2. Public blockchain: Typically the opposite of a private blockchain, public blockchains are completely open to decentralization. They don’t have any restrictions, and in fact, anyone with a computer and internet connection can participate in the network. 

This makes it large, hence drastically reducing transaction speed and increasing the energy consumed. However, its large size leads to increased chances of security breaches as it is available to all. 

3. Hybrid blockchains: Also called semi-private, they combine the key elements from private and public blockchains, producing a partly decentralized or permissioned network. This gives it a high degree of flexibility because they can be both open like the public yet secure and still have high network output like the private.

4. Consortium blockchain: Also called federated blockchain, a consortium network is a type of hybrid blockchain, but with multiple organizations in charge of its semi-closed system instead of just one. This gives the network a greater degree of decentralization while retaining the advantages of both private and public blockchains. However, it is still faster than the public blockchains but is equally as vulnerable as the hybrid. 

How Does a Blockchain Work? 

How Blockchain Technology works.

We’ve gathered a basic knowledge of a blockchain and some features we expect to find, such as blocks and nodes, but how exactly do they all come together to work?

A blockchain works by a combination of three technologies which are:

  1. A P2P (peer-to-peer) network containing a shared ledger
  2. A means of computing to store the transactions and records of the network
  3. Cryptographic keys. Each individual in the blockchain possesses two cryptographic keys– a private and a public key, with which they produce a secure digital identity called a digital signature. It is with this digital signature they are able to authorize and control their transactions.

Merging the digital signature with the peer-to-peer network for which there is a shared ledger between all parties involved, transactions can be made. 

A large number of individuals who act as authorities use the digital signature in order to reach a consensus on transactions, among other issues. When they authorize a deal, it is certified by a mathematical verification, which results in a successful secured transaction between the two network-connected parties.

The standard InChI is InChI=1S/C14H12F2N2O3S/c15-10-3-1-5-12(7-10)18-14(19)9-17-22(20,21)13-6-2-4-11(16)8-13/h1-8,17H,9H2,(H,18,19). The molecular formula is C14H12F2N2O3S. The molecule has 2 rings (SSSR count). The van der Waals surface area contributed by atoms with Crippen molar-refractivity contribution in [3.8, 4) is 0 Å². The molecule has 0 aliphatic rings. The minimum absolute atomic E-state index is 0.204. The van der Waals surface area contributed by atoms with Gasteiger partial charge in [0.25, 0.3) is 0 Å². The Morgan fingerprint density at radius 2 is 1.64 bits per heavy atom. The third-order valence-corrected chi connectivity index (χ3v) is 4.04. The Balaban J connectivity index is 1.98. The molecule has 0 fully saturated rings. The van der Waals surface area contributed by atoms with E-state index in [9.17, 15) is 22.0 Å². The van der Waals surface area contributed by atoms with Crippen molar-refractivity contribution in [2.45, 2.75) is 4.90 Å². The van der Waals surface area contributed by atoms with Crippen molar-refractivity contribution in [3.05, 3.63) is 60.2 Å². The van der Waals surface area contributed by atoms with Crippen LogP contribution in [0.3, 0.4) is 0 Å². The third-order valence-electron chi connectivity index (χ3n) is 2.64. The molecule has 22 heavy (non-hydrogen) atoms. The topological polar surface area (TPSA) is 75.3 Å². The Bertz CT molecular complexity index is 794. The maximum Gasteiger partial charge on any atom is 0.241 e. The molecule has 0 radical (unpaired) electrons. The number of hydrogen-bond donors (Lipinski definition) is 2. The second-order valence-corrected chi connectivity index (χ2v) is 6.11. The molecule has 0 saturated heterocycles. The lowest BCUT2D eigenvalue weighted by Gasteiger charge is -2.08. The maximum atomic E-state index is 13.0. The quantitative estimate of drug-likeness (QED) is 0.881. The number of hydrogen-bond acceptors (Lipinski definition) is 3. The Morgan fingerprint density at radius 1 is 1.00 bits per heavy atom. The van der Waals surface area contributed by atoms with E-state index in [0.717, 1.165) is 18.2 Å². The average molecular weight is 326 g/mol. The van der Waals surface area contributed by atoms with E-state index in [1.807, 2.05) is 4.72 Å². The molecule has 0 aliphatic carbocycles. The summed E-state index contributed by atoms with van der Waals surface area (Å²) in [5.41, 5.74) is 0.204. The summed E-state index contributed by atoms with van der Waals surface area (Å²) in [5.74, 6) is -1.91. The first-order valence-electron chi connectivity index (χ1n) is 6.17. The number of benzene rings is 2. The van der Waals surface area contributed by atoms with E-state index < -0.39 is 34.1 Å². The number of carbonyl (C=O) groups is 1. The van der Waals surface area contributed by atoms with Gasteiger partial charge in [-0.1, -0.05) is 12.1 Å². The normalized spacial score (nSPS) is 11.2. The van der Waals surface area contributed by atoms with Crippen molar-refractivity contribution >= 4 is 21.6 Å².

The data is then stored in blocks and saved there for reference. 

In order for any blockchain to work, there are features that should be present. These features are what make a blockchain, and they include the following: 

1. Decentralization

Blockchain technology is a decentralized system, which means that there is no central authority controlling the network. Instead, the network is made up of a large number of nodes that work together to verify and validate transactions. Each node in the blockchain network will have the same copy of the ledger, making even the tiniest change in data traceable.

2. Immutability

Blockchain technology is immutable, meaning it is unalterable and permanent. Once a transaction is recorded on a blockchain, it cannot be modified or deleted, making the system tamper-proof. This can also be a disadvantage, as mistakes may be very difficult to amend. 

3. Consensus ( PoW vs PoS): 

Consensus is a decision-making algorithm for the group of nodes active on the network to reach an agreement quickly, faster, and for the smooth functioning of the system. It is like the neutral judge between nodes who might not fully trust each other. Every blockchain must have a consensus algorithm that runs at the core of the system so that nodes can reach agreements and make decisions faster. 

There are two major consensus mechanisms used in a majority of blockchains, and they are the PoW or Proof of Work and the Proof of Stake. Both are used to give miners or users of the blockchain a reason to stay honest and reach a mutual agreement with other nodes. 

PoW is the original consensus mechanism that many cryptocurrencies such as Bitcoin rely on. Here, miners validate transactions by carrying out complex tasks in such a way that the first miner to complete the task gets the reward. This makes it difficult for hackers to attack the system because they use a lot of energy, thereby keeping the web safer. 

PoS, on the other hand, as the name implies, works based on how much cryptocurrency validators are willing to “stake” or lock up as collateral. Validators in a PoS system are chosen based on their stake in the network. The more cryptocurrency a validator has, the more likely it will be selected to create the next block. When a validator is picked, a new block is generated and sent to the network to be checked. Other validators can then confirm the block’s validity, and if it checks out, the transaction goes through, and it is added to the blockchain. 

4. Transparency

The blockchain is such a transparent system that it is open to literally anyone anywhere in the world, provided they are connected to it. Anyone can access and view transactions but cannot modify them, making it resistant to corruption and tampering. 

5. Security

Every piece of information on the blockchain has a unique cryptographic hash, which is like a sort of identity card for each. It gives each block a unique identity, which is hashed together with that of the previous block, creating a link between blocks that cannot be tampered with. Any attempt to do so would alter these identities, and to do that, one would have to change every single hash, which is basically impossible.

The Blockchain VS Traditional Technology